Have you noticed the tendency to blame all life’s problems on global warming? Our nation is basically a huge island, so we’re more likely than anyone else to worry about the rising sea levels threatening to sink us into the ocean. So it’s not completely unexpected that the increase in ‘salt damp’ would be blamed on global temperature.
But … just because people make an assumption doesn’t necessarily mean it’s true. There are far more terrestrial reasons for the rise in damp, and there are feasible ways to resolve the crisis as well. Rising damp is usually noticed on floors and walls, especially at the base. It appears as staining, cracking, or chipping, and is caused by ground water seeping up through the bottom of your home or apartment.
We don’t physically feel it, but the earth is in constant movement. In some parts of the world, the earth moves in a more noticeable way, and this movement causes hurricanes, typhoons, tsunamis, and earthquakes. But even in places where the movement is less dramatic, the level of the ground does shift, just like the sea level in beach towns.
This shift in the ground level isn’t enough to change your balance or tip your furniture, but it does affect the foundation of buildings. The shift isn’t enough to bring the building down or even harm the floor, but it does make the ground more porous, and as a result, more underground moisture seeps up through the floors and into the walls, causing ‘salt damp’.
Buildings are almost always secured with a waterproof layer at ground level, but with time (and with shifting ground levels), this damp-proofing, of course, can deteriorate, wear away, or get damaged, which means it lets more and more groundwater into the building. Sometimes though, the reason for rising damp comes from beneath the damp-proofing layer itself.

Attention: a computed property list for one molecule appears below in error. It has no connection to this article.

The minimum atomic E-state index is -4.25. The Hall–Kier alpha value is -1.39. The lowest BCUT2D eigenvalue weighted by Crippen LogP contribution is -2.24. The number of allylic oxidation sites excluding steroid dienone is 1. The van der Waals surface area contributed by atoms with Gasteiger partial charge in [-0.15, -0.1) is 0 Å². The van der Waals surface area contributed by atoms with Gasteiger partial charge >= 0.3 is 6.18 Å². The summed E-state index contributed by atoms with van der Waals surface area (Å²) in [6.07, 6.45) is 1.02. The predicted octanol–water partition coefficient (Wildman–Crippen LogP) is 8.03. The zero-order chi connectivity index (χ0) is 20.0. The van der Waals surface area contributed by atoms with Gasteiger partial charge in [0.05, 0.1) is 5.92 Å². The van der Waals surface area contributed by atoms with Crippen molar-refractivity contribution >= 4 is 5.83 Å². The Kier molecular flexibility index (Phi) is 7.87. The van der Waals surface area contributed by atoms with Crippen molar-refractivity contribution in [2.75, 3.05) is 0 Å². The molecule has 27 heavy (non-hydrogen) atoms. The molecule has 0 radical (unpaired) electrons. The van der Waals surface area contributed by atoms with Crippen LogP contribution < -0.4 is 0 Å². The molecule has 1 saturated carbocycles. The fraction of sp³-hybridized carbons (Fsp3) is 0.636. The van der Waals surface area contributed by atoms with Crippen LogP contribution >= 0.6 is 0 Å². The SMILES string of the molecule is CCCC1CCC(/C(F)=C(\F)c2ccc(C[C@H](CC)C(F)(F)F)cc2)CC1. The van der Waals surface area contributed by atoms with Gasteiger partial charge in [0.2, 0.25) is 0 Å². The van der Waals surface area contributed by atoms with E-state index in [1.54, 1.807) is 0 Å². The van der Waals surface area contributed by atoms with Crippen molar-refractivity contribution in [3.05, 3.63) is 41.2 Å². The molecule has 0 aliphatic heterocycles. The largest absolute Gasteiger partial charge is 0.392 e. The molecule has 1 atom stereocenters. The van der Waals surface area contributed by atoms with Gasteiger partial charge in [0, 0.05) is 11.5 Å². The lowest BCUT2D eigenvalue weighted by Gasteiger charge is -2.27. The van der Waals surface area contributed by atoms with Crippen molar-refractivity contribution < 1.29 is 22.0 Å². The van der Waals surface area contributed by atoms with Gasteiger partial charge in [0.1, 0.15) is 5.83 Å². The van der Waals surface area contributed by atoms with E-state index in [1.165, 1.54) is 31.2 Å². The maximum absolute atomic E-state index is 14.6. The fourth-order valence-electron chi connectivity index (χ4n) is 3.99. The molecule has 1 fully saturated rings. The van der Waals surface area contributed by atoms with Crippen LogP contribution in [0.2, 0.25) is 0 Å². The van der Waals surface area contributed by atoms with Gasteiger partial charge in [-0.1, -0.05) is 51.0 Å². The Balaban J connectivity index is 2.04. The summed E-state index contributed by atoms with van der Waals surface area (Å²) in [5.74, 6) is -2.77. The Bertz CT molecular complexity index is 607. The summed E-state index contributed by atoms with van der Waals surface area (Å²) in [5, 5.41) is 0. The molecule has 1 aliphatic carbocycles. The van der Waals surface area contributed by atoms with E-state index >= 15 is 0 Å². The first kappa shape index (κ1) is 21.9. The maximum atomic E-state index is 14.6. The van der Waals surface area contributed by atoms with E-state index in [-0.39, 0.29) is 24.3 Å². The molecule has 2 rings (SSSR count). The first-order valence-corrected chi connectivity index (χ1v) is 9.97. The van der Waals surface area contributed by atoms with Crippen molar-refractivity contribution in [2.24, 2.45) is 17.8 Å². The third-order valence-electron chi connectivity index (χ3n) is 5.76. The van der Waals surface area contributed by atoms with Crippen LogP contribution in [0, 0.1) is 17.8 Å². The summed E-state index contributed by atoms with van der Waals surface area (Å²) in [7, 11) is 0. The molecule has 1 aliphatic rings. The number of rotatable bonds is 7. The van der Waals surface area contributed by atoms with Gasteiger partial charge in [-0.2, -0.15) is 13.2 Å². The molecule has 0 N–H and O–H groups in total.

In some types of construction, there are open spaces beneath the floor. This depends on the location of the building, the type of soil, or even the intended function of your house or apartment. If these spaces do not get enough air circulation, they will soon become dank and musty due to evaporation of moisture from the soil. This moisture build-up will eventually seep into the floor and start travelling up the walls. Artificial ventilation systems like fans, pipes, and vents can resolve this challenge.
In other cases, buildings have already installed their sub-floor ventilation, but they haven’t checked it in a while. Maybe it was improperly installed, or maybe over time, the system got blocked. All kinds of obstructions can interfere with the ventilation system. It could be bits of debris got lodged in the pipes, or pests and small animals that somehow got stuck down there, or even natural deterioration through rust, dust, and accumulated moisture.
Any and all of these obstructions prevent the sub-floor air circulation system from working properly, and this leads to increased humidity and moisture that eventually works its way up the walls and presents as a rising damp problem.
There are lots of different ways to handle the rising damp issue. The reflex option is to repair the damp-proofing layer. If the damp is rising through a small area, you can patch it with a new waterproof sheet or create a chemical damp-proofing solution and solve the problem that way.
If the problem is on a larger scale, you might need to drain the ground to get rid of excess moisture. This way, there’s less water available, so it’s less likely to rise up the walls of the house or apartment. If your damp issue has arisen from sub-floor ventilation issues, inspect the system thoroughly to remove any obstructions and repair any damage to the pipes, fans and vents.